- Abscessed tooth – An abscessed tooth is a serious infection that occurs around the root of a tooth or in the space between the tooth and gums. It’s a serious condition that can cause damage to the surrounding tissues and can spread to other parts of the body. Some common symptoms include fever, sensitivity to hot and cold, and a small pimple-like bump near the infected tooth. An abscess is a dangerous, complicated condition requiring a visit to the dentist immediately. Until then, rinse your mouth with a mild salt water solution several times to ease the pain and draw the pus to the surface.
- Severe toothache – Tooth pain can become an emergency when it causes enough pain to get in the way of normal activities (e.g. eating). The pain is usually most apparent when eating hot or cold foods. Toothaches can have a variety of causes (for example, due to tooth decay or a sports injury).
In case of a toothache, rinse your mouth thoroughly with warm water, then carefully remove any leftover food with dental floss. The trick to managing toothaches is managing swelling. Use a cold compress to reduce the swelling and help ease the pain. After all that, give your dentist a visit to find the root cause of the ache.
- Lost filling – It’s important to be careful in case a tooth filling gets dislodged. The filling helps keep the tooth sealed (e.g. after a root canal treatment) to avoid exposing the interior to infection. As a stopgap solution, put a piece of sugar-free gum over the cavity (sugary gum can cause pain). That helps keep the tooth sealed until you can see the dentist and get a more permanent solution.
- Lost crown – When you lose a crown, it’s vital you make an appointment to get it replaced right away. If the tooth is causing you pain, use a cotton swab to apply some clove oil to the affected area. You can find clove oil from a drugstore or the spice aisle at the nearest supermarket. Ideally, you should slip the crown back into place to protect the tooth. Coat the inner surface with an over-the-counter dental cement (not super glue) to keep the crown in place.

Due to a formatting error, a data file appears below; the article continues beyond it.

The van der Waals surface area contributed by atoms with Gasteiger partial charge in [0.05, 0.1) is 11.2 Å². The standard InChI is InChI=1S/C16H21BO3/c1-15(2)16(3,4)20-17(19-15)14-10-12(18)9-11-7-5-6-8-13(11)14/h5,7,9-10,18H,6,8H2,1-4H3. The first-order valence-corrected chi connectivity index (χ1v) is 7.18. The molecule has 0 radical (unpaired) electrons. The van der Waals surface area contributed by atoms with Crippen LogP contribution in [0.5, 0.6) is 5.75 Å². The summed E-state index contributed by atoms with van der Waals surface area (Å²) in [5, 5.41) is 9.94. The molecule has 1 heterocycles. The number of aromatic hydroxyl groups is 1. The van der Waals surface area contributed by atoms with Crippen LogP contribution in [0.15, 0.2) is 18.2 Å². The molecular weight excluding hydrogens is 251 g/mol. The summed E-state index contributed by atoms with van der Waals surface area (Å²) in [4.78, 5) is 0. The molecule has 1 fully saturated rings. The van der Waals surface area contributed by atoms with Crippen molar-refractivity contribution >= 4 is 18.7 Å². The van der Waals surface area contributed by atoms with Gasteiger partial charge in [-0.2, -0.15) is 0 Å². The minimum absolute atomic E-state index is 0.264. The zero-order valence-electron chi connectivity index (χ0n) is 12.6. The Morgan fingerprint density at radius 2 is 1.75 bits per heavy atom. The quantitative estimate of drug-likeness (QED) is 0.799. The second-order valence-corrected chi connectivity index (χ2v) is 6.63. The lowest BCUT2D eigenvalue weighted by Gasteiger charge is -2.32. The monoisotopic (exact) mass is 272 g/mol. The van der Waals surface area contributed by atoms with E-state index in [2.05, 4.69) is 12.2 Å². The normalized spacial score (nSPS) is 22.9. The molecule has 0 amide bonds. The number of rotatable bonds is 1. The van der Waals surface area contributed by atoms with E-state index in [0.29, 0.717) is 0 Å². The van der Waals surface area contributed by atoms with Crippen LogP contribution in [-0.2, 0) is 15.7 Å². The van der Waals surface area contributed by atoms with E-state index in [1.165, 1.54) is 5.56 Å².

- Broken braces – Sometimes, your braces can break or come loose, leaving the end of the wire free to poke around in the mouth. Try using the eraser end of a pencil to push the wire into a more comfortable position. Otherwise, cover the broken wire with orthodontic wax or a piece of gauze to keep it from hurting your mouth. Refrain from cutting the wire to avoid it getting loose.
Whenever an emergency occurs, the most important thing is to stay calm. It may be painful and scary dealing with an emergency, especially if it happens unexpectedly. However, keep calm and don’t lose your head; it’s much easier to take the right steps as long as you avoid panicking. Keep these steps in mind to help deal with the problem until you can get professional medical help.
When you need emergency dentistry, it’s vital you get it immediately. At London City Dental, we specialize in emergency care to help you whenever emergencies rear their ugly heads. We offer a wide range of services to treat your problem, whatever it may be.
Give us a call at (519) 657-6767 or visit our contact page to make an appointment. We’re ready to help.